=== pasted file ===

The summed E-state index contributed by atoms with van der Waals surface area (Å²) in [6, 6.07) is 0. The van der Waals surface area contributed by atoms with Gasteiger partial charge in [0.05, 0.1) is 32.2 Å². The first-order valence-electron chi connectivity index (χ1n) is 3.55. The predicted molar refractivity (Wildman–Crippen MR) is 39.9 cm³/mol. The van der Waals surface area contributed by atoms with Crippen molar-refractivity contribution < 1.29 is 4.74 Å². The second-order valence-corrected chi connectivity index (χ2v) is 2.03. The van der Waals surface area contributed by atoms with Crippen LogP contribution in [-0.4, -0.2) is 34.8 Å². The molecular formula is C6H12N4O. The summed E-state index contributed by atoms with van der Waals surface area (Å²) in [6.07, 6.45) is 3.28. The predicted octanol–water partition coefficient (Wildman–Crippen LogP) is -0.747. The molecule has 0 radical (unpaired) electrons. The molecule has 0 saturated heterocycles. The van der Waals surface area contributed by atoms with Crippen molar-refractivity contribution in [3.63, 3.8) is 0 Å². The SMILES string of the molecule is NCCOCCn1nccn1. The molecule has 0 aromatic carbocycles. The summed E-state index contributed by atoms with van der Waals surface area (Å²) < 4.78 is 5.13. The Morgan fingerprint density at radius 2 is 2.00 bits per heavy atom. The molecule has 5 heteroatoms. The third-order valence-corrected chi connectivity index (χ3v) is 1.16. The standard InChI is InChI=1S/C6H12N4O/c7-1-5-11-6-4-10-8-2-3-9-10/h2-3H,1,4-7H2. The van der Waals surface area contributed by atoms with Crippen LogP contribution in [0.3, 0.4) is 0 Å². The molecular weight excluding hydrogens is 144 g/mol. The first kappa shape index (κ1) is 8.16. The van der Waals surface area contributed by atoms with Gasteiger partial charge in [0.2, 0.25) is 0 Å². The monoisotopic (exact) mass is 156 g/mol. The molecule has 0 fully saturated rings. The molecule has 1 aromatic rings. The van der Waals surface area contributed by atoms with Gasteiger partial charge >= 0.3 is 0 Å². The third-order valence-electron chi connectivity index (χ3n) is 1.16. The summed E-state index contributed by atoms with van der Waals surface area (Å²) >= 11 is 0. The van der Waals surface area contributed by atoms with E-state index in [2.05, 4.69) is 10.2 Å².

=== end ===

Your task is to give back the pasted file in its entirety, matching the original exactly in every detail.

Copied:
The summed E-state index contributed by atoms with van der Waals surface area (Å²) in [6, 6.07) is 0. The van der Waals surface area contributed by atoms with Gasteiger partial charge in [0.05, 0.1) is 32.2 Å². The first-order valence-electron chi connectivity index (χ1n) is 3.55. The predicted molar refractivity (Wildman–Crippen MR) is 39.9 cm³/mol. The van der Waals surface area contributed by atoms with Crippen molar-refractivity contribution < 1.29 is 4.74 Å². The second-order valence-corrected chi connectivity index (χ2v) is 2.03. The van der Waals surface area contributed by atoms with Crippen LogP contribution in [-0.4, -0.2) is 34.8 Å². The molecular formula is C6H12N4O. The summed E-state index contributed by atoms with van der Waals surface area (Å²) in [6.07, 6.45) is 3.28. The predicted octanol–water partition coefficient (Wildman–Crippen LogP) is -0.747. The molecule has 0 radical (unpaired) electrons. The molecule has 0 saturated heterocycles. The van der Waals surface area contributed by atoms with Crippen molar-refractivity contribution in [3.63, 3.8) is 0 Å². The SMILES string of the molecule is NCCOCCn1nccn1. The molecule has 0 aromatic carbocycles. The summed E-state index contributed by atoms with van der Waals surface area (Å²) < 4.78 is 5.13. The Morgan fingerprint density at radius 2 is 2.00 bits per heavy atom. The molecule has 5 heteroatoms. The third-order valence-corrected chi connectivity index (χ3v) is 1.16. The standard InChI is InChI=1S/C6H12N4O/c7-1-5-11-6-4-10-8-2-3-9-10/h2-3H,1,4-7H2. The van der Waals surface area contributed by atoms with Crippen LogP contribution in [0.3, 0.4) is 0 Å². The molecular weight excluding hydrogens is 144 g/mol. The first kappa shape index (κ1) is 8.16. The van der Waals surface area contributed by atoms with Gasteiger partial charge in [0.2, 0.25) is 0 Å². The monoisotopic (exact) mass is 156 g/mol. The molecule has 0 fully saturated rings. The molecule has 1 aromatic rings. The van der Waals surface area contributed by atoms with Gasteiger partial charge >= 0.3 is 0 Å². The third-order valence-electron chi connectivity index (χ3n) is 1.16. The summed E-state index contributed by atoms with van der Waals surface area (Å²) >= 11 is 0. The van der Waals surface area contributed by atoms with E-state index in [2.05, 4.69) is 10.2 Å².